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Welcome to week two of our month-long series, where I am sharing the cumulation of some of the most meaningful lessons which have made me a better version of, well, me. 

Some of these perspectives and ideas may resonate with you; some may not. Some you may have encountered long ago, and some may be new concepts to you. Either way, I encourage you to read on and see what you can take away for your journey. 

Lesson #8: We leave behind effects in everything we do and every interaction we have.

The effect of our work is results. In the same way, we leave the effects of our interactions with people in their hearts, minds, and souls. No matter where we are, what we’re doing, or who we’re with, we should always be conscious of the fact that our words, interactions, and actions leave lasting impressions.  

When you approach your work and relationships with this filter, you’re more likely to achieve success. It doesn’t mean everyone will like you. But, others will view you as positive and authentic, two qualities that will attract the type of work, clients, team members, friends, and relationships you can thrive in and with.  

I remember one of the first clients I took on as I started Raine Digital. A friend of mine wanted to introduce me to her boyfriend, who started his own business and needed help with his branding and website. I didn’t know it at the time, but it turned out to be someone I had gone to elementary school with.  

The three of us met over dinner. When I arrived at the restaurant, I immediately recognized this person I’d gone to school with. We had been friends until the fourth grade when his parents got divorced, and he moved away. When he told all of us at school, my fourth-grade self had an outburst. I explained to him that “I didn’t care” and that “he was never really my friend, anyway.” Harsh–I know. I, of course, didn’t remember it quite that way, but I don’t doubt that interaction happened. In hindsight, I can now see that reaction was my defensive, childish response to protect myself from the emotions I was afraid of (or perhaps didn’t even understand). Unfortunately, that hurtful memory of me stuck with this individual for the following two decades. It was the first story they brought up at the dinner table.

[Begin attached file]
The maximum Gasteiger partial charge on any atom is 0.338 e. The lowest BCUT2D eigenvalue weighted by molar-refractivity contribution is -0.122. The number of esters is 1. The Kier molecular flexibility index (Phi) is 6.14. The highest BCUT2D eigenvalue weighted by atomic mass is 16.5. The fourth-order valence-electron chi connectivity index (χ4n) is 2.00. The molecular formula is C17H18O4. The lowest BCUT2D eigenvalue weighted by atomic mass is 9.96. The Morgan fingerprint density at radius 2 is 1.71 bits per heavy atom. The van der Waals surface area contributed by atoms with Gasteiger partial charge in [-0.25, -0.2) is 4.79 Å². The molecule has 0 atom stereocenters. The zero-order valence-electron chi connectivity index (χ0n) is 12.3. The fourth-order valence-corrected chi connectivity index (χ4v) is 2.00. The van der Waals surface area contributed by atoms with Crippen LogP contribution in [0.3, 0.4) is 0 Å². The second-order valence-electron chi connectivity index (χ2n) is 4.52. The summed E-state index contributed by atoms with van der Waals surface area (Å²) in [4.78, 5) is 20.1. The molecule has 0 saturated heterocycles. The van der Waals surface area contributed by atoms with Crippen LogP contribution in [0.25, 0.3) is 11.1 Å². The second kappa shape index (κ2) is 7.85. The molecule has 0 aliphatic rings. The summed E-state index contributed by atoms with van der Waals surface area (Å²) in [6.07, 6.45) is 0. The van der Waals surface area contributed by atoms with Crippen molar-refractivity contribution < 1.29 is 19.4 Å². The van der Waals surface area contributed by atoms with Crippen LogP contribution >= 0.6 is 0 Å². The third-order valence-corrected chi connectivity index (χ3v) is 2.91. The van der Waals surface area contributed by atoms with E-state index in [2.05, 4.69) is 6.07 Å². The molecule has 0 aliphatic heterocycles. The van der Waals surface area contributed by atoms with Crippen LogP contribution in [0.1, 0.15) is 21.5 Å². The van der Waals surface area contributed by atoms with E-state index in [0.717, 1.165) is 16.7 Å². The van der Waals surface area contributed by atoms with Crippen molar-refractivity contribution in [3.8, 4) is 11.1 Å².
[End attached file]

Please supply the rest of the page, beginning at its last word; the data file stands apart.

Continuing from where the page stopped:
That single interaction overshadowed the few years of elementary school friendship we shared and lasted long into adulthood. I, of course, felt terrible and apologized profusely, explaining where my response came from as a child. Thankfully, we were able to laugh about it, and he’s still a thriving client to this day.

My point is this: if an interaction like that can leave an impression for decades, what kind of impressions do you think your day-to-day interactions with others are leaving? Consider your interactions throughout the day. With prospects, colleagues, those you manage, and those who lead you. What kind of remnants are you leaving behind?

Lesson #9: No one is above the power of influence.

You’ve probably heard it said, “Show me your five closest friends, and I’ll show you your future,” or something to that effect. There is so much truth in this statement. Our circle of influence is just that–a circle of people, friends, family, and co-workers that influence our lives and vice versa. 

This is why it’s mandatory to be cautious about whom we let into our lives. The type of people we engage with have a direct impact on our well-being. I believe we should have three groups of people in our lives. The first are people whom we look up to. These are the people who have done or accomplished things we admire, and we know we can learn from them. A mentor of sorts, if you will. They could be authors of books we’ve read or people we have a relationship with.